February 08, 2019
If anyone's looking forward to the weekend, it's the White House speechwriting team. The last five days have been a whirlwind for the president -- first at the State of the Union address, and then Thursday at the National Prayer Breakfast. In both instances, he wowed -- not just conservatives, but all Americans with his powerful defense of the values that lead to a great nation. Just when it didn't seem possible that he could be more engaged in these core values issues, he proved that two years in the White House has only made him more passionate about life, religious liberty, faith, and American potential.
In the shadow of New York's late-term abortion law, this White House has hit back -- pushing and fighting for the dignity of every person. That started at the State of the Union with, arguably, the most pro-life defense of the unborn any president has ever given and carried right on through yesterday's breakfast. But it wasn't just children in the womb that President Trump championed. In a room of more than 3,000 political and religious leaders, he made a point of driving a stake into the ground on adoption too.
At one point in the breakfast, he pointed to a table with Melissa and Chad Buck from Holt, Michigan. He explained that in 2009, when they decided to adopt. "Soon," the president explained, "they got a call about three young siblings in a terribly abusive home. Melissa and Chad had only a few minutes to decide, and they said yes to all three. Today, the Bucks have five beautiful adopted children. As Melissa has said, they are the sweetest, most lovable children. They have the most unique gifts. Two of them have joined us for this breakfast, 10-year-old Max and nine-year-old Liz. To Max, Liz and the entire Buck family, thank you for inspiring us all."
But that's not where the story ended. President Trump took the opportunity to hit back at anyone working to silence or shut down faith-based adoption groups. When the applause died down from the introduction, he made a point of saying that "Unfortunately, the Michigan adoption charity that brought the Buck family together is now defending itself in court for living by the values of its Catholic faith." He paused. "We will always protect our country's long and proud tradition of faith-based adoption. My administration," he said, "is working to ensure that faith-based adoption agencies are able to help vulnerable children find their forever families while following their deeply-held beliefs."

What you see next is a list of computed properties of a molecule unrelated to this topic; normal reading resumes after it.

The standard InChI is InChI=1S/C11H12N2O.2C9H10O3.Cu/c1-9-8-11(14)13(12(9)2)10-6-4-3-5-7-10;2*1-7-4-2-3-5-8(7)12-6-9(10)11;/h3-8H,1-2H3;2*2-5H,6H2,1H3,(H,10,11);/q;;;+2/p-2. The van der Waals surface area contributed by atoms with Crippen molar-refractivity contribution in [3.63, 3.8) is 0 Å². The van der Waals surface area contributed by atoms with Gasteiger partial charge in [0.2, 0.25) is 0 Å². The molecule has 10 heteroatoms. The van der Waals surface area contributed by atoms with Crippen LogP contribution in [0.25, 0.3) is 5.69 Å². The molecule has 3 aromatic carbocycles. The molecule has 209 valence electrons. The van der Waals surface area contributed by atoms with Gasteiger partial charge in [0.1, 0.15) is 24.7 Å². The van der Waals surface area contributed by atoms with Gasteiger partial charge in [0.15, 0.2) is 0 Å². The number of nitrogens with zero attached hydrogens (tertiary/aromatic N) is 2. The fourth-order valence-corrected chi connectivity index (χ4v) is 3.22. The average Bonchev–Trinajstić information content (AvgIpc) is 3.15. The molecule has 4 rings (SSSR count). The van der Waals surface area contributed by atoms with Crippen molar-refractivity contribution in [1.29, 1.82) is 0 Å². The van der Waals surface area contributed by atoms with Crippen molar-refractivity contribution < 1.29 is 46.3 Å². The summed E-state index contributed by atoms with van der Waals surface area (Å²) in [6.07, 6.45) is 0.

The audience -- in the room and watching by TV -- couldn't help but cheer. For years, groups like FRC have been fighting to protect organizations like this one on a national scale. Last week, Sen. Mike Enzi (R-Wy.) and Rep. Mike Kelly (R-Pa.) took a big step in that direction, introducing a House and Senate version of the Child Welfare Inclusion Act that would stop LGBT activists from forcing foster and adoption groups to either surrender their beliefs on marriage or close.
Rep. Kevin Brady (R-Texas), the House's ranking member on Ways & Means, has promised that he and other conservatives are "committed to fighting for every foster and adoptive child and those parents seeking to grow or start a family." And Americans will be relieved to know that when they do, this president has their back.
Tony Perkins' Washington Update is written with the aid of FRC senior writers.